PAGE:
Habitat for Humanity
Goffstown seniors grapple with poverty
Twelve Goffstown High School seniors will travel to Florida during April vacation to participate in a Habitat for Humanity building project. Pictured are, front row (from left): Nicole Tremblay, Leslie Stamp, Shayla Fontaine and Stasia Swiadas; back Row (from left), Jacob Mount, Riley Ellis, Tyler Gagnon, Robert White, Samuel Carbonneau, Aleksander Holm, Nathan Hoffman. Missing from photo: Abby Hines. (Courtesy)
Looking critically at the issue of poverty was an eye-opener for at least two of the students, Shayla Fontaine, 17, and Tyler Gagnon, 18, both of whom have been the Habitat for Humanity project leaders at GHS, helping to get the trip organized and conducting the fundraising necessary to make the trek to Florida.
"I never realized how big the problem was in the U.S.," said Gagnon. "Living in New Hampshire, we don't see a lot of poverty because we live in one of the richest states."
For Fontaine, gaining an understanding of the issue meant delving heavily into statistics about poverty, which she incorporated into the essay that she and her other classmates had to write in advance of the Florida trip. Fontaine noted that 15 percent of the U.S. population lives below the poverty line, described as an annual household income of $22,314 for a family of four.
"When you think of Florida you think of tourists and the beaches," Fontaine said. "But when you go inland, away from the tourist places, that's where there's a lot of it."
When in Florida, Fontaine and Gagnon and the other GHS students will most likely be assigned to put the finishing touches on the home, as the framing, plumbing and electrical work has already been done.
"We'll probably paint or do some work in the garden," Fontaine said. "The house is mostly finished."
Planning for this project began in October, and it included doing the math to figure out how much it would cost to fly 12 people to Florida for a week, and then feed them. Gagnon and Fontaine determined it would cost $8,000.
"At the beginning we planned on driving down, but we ended up making enough money to fly down," said Gagnon, who added that some teachers voiced skepticism over whether the group would ever reach its goal. But when Gagnon and Fontaine told their teachers at their most recent planning meeting that they had raised nearly all of the money necessary, the teachers expressed surprise.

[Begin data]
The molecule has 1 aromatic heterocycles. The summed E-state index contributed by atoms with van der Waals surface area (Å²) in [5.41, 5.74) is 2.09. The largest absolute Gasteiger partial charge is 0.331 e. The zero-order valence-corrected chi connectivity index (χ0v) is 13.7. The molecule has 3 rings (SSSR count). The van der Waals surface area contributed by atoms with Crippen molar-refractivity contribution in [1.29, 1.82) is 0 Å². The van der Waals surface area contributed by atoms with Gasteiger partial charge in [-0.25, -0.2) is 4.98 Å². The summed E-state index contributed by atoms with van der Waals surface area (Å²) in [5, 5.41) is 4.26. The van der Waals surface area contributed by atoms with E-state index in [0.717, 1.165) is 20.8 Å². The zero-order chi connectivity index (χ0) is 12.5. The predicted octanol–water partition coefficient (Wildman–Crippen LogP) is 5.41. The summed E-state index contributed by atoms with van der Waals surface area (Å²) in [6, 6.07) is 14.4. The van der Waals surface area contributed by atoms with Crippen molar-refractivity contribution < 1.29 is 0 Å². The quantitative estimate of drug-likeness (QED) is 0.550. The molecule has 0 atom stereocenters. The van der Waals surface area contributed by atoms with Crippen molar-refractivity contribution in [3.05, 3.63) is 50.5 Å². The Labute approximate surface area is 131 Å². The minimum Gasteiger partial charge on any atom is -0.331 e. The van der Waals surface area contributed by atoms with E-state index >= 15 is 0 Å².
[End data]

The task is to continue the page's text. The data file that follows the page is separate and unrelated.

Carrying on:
"They had no idea we raised that much," said Gagnon. "They didn't think we were able to do it, but we did."
After seven months of raffles and manning donation tables outside local retail shops, the group is close to meeting its goal. Students plan to hold a yard sale this weekend in the parking lot of what used to be the former D'Angelo's in Pinardville.
"They did it all themselves," said Beauchemin. "I think it's inspiring what these kids have done, and I would love to see young people doing this kind of thing more often."
The students have learned a little about the family that's going to benefit from living in a new home. Gagnon said it's a family of three, with a 19-year-old son, and one of the parents is a pastor.
"They were living in a neighborhood where the crime rate is high," Fontaine said. "They just wanted to live in a safer place where there aren't so many shootings and murders."
Under Habitat for Humanity rules, new homeowners have to contribute some labor to the construction, so Gagnon and Fontaine said they expect to have some interaction with the people they're going to be helping. When not working, the students said they will be put up in a local church, where they'll sleep and eat their meals.
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